Da Hong Pao is featured enough, you may think! I undoubtedly cannot get enough of it. This one was considerably different. It even has ‘floral fragrance’ before da hong poa in its name.
Actually, I’m so glad that I did not check what this tea was before I tried it. I could not make much of it. I thought it was not as good as some recent yanchas I tried. Because it was slightly bitter than them and made me taste grape seed. As you may agree, it is not the most delicious part of a grape, and it comes with sourness and lingering unpleasant thickness. As I mentioned grape, I have to say that I could not make much sense of why this was called floral aroma. I think it could just be a marketing thing.
I found this tea in the Chinese market but also identified some international traders who sell this floral DHP. They have one thing in common, this tea should have an orchid fragrance. I am sorry that my version did not offer any floral notes and I did not think even for a second that this would be a type of DHP. If I had not finished my sample, it could have been helpful to compare this tea with a regular DHP from the same trader. Argghhh.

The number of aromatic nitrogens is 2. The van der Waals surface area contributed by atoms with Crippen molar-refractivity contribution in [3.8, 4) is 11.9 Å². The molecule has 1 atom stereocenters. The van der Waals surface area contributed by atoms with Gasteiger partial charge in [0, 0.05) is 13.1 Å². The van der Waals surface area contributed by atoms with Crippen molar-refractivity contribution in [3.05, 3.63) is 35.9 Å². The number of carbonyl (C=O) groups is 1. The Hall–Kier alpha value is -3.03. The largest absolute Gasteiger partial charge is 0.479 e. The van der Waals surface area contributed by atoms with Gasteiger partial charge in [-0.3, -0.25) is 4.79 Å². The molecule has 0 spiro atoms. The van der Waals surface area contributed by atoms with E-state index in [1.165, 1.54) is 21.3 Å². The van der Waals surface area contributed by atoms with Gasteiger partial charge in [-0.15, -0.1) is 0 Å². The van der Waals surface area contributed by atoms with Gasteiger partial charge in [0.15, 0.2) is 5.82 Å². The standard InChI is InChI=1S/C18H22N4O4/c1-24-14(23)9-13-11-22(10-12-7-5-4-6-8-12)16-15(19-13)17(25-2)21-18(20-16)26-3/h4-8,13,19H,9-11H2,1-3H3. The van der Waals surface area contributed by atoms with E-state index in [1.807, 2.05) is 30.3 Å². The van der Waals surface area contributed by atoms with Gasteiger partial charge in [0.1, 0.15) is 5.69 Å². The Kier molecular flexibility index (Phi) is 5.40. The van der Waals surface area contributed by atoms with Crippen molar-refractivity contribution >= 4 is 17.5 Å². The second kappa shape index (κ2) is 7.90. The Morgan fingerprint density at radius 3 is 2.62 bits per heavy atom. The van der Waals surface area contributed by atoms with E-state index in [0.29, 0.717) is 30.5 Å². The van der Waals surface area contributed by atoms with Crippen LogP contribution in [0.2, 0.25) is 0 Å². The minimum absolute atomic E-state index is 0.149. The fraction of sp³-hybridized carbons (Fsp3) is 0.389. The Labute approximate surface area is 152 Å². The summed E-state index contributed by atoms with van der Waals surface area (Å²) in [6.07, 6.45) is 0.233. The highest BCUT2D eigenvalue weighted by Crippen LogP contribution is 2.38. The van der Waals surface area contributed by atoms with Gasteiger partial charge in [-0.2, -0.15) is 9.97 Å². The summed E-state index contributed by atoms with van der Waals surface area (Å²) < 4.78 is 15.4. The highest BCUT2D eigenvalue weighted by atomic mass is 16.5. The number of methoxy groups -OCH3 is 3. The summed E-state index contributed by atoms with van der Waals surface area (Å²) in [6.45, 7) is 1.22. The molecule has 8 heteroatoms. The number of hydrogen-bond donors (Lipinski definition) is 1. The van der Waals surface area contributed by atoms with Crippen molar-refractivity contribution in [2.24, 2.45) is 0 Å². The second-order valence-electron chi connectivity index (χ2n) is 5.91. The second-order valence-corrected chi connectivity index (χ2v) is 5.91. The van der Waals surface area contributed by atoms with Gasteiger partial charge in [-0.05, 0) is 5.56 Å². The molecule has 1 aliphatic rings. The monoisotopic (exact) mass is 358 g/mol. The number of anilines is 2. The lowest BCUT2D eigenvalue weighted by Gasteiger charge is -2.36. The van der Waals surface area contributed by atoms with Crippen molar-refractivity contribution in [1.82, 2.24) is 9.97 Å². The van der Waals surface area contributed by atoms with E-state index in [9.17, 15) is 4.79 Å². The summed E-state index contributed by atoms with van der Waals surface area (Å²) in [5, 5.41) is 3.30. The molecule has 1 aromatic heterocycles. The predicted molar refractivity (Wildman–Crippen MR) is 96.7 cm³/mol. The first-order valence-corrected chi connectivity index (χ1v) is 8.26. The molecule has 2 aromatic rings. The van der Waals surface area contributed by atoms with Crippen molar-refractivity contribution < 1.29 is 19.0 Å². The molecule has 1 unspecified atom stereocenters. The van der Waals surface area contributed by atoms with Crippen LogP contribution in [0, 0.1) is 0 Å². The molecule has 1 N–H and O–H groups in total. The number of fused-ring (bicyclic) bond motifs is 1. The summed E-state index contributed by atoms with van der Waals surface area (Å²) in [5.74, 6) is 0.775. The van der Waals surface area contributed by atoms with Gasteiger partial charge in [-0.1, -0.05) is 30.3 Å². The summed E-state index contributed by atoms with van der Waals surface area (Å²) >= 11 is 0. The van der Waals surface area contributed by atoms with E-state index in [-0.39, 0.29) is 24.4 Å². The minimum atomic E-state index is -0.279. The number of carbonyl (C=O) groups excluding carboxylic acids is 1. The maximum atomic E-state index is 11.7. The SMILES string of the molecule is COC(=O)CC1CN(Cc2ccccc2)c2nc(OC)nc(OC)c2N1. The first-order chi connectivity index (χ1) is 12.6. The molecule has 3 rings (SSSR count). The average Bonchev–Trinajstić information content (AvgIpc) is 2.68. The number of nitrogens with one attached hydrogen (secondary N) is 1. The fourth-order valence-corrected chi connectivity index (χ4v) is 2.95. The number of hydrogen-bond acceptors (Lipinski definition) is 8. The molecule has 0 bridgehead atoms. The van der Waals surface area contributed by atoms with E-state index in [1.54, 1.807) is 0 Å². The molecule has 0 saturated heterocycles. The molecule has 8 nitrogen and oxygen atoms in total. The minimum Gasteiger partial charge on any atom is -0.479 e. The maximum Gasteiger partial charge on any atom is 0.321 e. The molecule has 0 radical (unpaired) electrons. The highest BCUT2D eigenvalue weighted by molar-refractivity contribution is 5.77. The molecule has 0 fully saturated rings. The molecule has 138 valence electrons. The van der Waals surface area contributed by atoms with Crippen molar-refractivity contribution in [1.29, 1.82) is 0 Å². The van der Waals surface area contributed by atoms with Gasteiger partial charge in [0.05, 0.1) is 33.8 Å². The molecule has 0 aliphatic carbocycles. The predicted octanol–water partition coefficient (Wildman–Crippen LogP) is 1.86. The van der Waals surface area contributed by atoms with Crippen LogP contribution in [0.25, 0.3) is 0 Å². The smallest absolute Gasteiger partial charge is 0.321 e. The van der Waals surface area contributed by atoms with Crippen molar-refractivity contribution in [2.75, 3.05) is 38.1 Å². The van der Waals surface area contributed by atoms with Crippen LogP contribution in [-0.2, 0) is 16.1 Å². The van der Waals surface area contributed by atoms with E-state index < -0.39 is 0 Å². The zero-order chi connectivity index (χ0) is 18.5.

Do you have any experience with floral DHP? If so, please comment below!
Origin: Wuyi, Fujian
Harvest time: 2019
Leaf colour: Dark brown with red edges
Liquor colour: Dark yellow/orange
Tea aroma: Roasty and woody
Tea taste: Fruity with some astringency
Steeping/brewing: Place 6 g of this tea in a teapot or gaiwan and add about 100 ml water at around 95°C. Rinse after 5 sec. Steep for 15 seconds for the second time and increase the consecutive steeping time by 10 seconds each time. You can steep this tea up to six or seven times.
Shelf life: Up to three years